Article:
There are several benefits of creating a PER topical group within the American Physical Society. As the APS is the professional organization of physicists, and physics education researchers identify with the community of physicists and thus representation of PER within physics is important. The establishment of a GPER will formalize and further strengthen APS commitment to PER as a research field within the physics community and physics departments, and serve as a model for the rapid growth of educational research within disciplinary fields of all types. (See the recently released report on discipline-based education research (DBER) from the National Academies).3 Topical groups are also allowed to organize sessions at national APS meetings, which are prime opportunities to reach other physicists, who typically do not attend AAPT meetings and thus are not exposed to PER. These sessions should raise the awareness of PER and PER-based practices within the physics community, by allowing more interactions between physics education researchers and the rest of the physics research community. These interactions in turn have the promise to promote the uptake of PER-based practices by the broader physics community. The GPER would work closely in coordination with the FEd to ensure complementary and synergistic, rather than competing, efforts in education. Finally, APS has an active lobbying arm, which represents the members of APS on a variety of issues, including education. Formalizing the research field of PER within APS will allow the PER community to better have its interests represented by the lobbying efforts APS already undertakes. In addition to the benefits to the field of PER, a topical group formed within APS has the potential to bring members into APS and to formalize links between APS and AAPT.
Relationship of GPER with AAPT
One of the primary rationales for pursuing a topical group is that representing PER among physicists is valuable, just as representing PER to the physics education community is valuable. As mentioned earlier, a PER topical group already exists within the AAPT –the only topical group in that organization. The AAPT PER-TG has been very effective at supporting the growth of PER and building collaborations with physics educators: the PER-TG promotes the conduct of research and the exchange of ideas and information within the AAPT PER community as well as the adoption of teaching methods developed by PER researchers; practicing educators in AAPT ground and contribute to the practice of relevant PER.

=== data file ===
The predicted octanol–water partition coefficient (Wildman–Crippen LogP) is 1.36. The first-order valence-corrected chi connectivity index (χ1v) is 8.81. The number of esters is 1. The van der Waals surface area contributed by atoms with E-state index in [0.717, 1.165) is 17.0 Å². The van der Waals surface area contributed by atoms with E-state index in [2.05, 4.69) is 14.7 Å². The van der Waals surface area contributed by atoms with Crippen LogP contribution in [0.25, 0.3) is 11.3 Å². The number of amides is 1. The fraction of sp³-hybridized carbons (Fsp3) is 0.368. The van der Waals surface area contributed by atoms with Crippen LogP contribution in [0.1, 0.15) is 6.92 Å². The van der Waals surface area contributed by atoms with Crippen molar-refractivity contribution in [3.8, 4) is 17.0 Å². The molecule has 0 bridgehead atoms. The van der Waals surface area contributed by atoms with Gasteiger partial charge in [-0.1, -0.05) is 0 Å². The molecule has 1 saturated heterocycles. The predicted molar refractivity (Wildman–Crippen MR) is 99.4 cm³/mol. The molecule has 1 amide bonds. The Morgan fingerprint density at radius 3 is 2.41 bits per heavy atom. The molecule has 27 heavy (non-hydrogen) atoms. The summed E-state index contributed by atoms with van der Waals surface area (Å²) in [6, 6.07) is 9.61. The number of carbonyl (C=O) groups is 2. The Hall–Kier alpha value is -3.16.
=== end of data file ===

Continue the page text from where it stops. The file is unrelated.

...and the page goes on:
The PER community represents a significant opportunity to bridge the APS and AAPT communities; we are trying to sort out how to leverage this opportunity during the formation of an APS topical group. Formal relationships such as shared leadership across the two topical groups and the leadership of the PER-TG in AAPT are actively being considered. Other, less formal opportunities, such as bridged meetings between APS and AAPT, are also being discussed.
Path toward a PER Topical Group
During the upcoming months, several steps are needed to create APS Forum on Education Summer 2012 Newsletter Page 5 the PER Topical Group with APS. First, a petition needs to circulated among APS members and receive a minimum of 200 ‘signatures.’ The petition will be in the form of an electronic survey asking people to insert their name and email address and to state that they endorse the creation of a Physics Education Research Topical Group. While the petition is being sent to APS members, a set of bylaws will be generated, based on bylaws of other topical groups, which will also establish formal relationships between GPER, AAPT PER-TG and the leadership of the AAPT PER-TG and AAPT itself. The petition and bylaws, as well as documentation of the mission and impact drafts of the topical group, will then be submitted to APS Constitution & Bylaws Committee and the APS Council for approval. Once approved, the topical group will have 18 months during which 200 members need to be recruited and to be sustained, 300 members need to be recruited by year 3. This process is anticipated to take between 6 and 12 months, for approval and then the recruitment of members will begin. Those members of the Forum on Education who are interested in collaborating on these efforts are encouraged to contact Eric Brewe.